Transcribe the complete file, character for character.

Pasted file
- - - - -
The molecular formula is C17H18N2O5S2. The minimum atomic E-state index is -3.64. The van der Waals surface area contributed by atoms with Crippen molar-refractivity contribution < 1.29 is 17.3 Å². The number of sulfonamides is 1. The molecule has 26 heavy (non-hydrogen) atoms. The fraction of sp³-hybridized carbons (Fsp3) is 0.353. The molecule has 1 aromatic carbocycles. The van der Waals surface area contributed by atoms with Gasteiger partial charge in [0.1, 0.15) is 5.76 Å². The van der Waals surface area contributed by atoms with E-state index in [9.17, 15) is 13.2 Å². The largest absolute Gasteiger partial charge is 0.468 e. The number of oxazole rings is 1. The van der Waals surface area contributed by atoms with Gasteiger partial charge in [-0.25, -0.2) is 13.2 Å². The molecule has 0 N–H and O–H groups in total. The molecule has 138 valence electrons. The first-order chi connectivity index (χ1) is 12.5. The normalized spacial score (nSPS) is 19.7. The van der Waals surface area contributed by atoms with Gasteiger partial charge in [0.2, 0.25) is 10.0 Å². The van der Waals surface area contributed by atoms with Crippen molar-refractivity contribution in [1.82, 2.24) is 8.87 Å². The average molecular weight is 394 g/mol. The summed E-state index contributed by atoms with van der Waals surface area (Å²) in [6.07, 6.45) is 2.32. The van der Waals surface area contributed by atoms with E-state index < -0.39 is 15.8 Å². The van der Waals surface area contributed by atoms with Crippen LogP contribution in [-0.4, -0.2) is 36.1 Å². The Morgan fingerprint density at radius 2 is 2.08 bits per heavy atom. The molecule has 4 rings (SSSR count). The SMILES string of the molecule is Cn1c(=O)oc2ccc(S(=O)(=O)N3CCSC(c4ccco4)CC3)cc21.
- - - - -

The molecular formula is C17H18N2O5S2. The minimum atomic E-state index is -3.64. The van der Waals surface area contributed by atoms with Crippen molar-refractivity contribution < 1.29 is 17.3 Å². The number of sulfonamides is 1. The molecule has 26 heavy (non-hydrogen) atoms. The fraction of sp³-hybridized carbons (Fsp3) is 0.353. The molecule has 1 aromatic carbocycles. The van der Waals surface area contributed by atoms with Gasteiger partial charge in [0.1, 0.15) is 5.76 Å². The van der Waals surface area contributed by atoms with E-state index in [9.17, 15) is 13.2 Å². The largest absolute Gasteiger partial charge is 0.468 e. The number of oxazole rings is 1. The van der Waals surface area contributed by atoms with Gasteiger partial charge in [-0.25, -0.2) is 13.2 Å². The molecule has 0 N–H and O–H groups in total. The molecule has 138 valence electrons. The first-order chi connectivity index (χ1) is 12.5. The normalized spacial score (nSPS) is 19.7. The van der Waals surface area contributed by atoms with Gasteiger partial charge in [0.2, 0.25) is 10.0 Å². The van der Waals surface area contributed by atoms with Crippen molar-refractivity contribution in [1.82, 2.24) is 8.87 Å². The average molecular weight is 394 g/mol. The summed E-state index contributed by atoms with van der Waals surface area (Å²) in [6.07, 6.45) is 2.32. The van der Waals surface area contributed by atoms with E-state index < -0.39 is 15.8 Å². The van der Waals surface area contributed by atoms with Crippen LogP contribution in [-0.4, -0.2) is 36.1 Å². The Morgan fingerprint density at radius 2 is 2.08 bits per heavy atom. The molecule has 4 rings (SSSR count). The SMILES string of the molecule is Cn1c(=O)oc2ccc(S(=O)(=O)N3CCSC(c4ccco4)CC3)cc21.